If you’ve earned a doctoral degree, you know how to survive. You learned how to live with uncertainty and overcome your fears. What’s next? What’s your next career move? Work in academia? Be an independent researcher? Start a business? Explore a series of new directions? Or maybe you’re thinking about life as an alt-ac.
The process of getting your doctorate is challenging enough: juggling family, work and school, personal time, projects for your courses, finding a good advisor, understanding new information, and learning scholarly writing skills.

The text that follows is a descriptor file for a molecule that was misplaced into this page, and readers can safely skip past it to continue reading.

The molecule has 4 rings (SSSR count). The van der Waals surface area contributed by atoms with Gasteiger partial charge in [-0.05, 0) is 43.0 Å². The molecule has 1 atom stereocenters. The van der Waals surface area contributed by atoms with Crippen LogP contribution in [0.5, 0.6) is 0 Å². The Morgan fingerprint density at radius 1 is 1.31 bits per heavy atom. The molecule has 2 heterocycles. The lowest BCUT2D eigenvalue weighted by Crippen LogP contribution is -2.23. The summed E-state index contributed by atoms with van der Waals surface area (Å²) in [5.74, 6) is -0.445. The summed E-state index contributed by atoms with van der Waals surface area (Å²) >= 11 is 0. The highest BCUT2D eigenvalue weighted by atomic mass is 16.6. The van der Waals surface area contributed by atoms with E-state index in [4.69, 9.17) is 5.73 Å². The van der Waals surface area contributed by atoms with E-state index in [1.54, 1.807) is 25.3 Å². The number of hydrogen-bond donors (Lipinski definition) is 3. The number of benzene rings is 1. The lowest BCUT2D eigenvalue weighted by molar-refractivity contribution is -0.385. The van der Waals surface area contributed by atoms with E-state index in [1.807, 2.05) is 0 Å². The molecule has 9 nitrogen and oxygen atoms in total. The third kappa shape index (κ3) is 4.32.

But there is a steady undercurrent of challenges that are hidden from view. The hidden social and psychological challenges will impact how you feel, act, respond and survive your doctoral journey. Let’s talk about mental illness.
Looking back, it’s easy to wonder how I survived my PhD journey. Survival is the key word. Working on your doctorate is not like a hobby that’s relaxing and fun. It’s not like a calling or purpose in your life, something that you just have to do. And it’s certainly not a task that you do on a whim or a dare.
When you decide to get a doctorate, it’s one of those things in life that requires what? All of the above? Out of curiosity, I went online to survey other survival strategies for the dissertation process…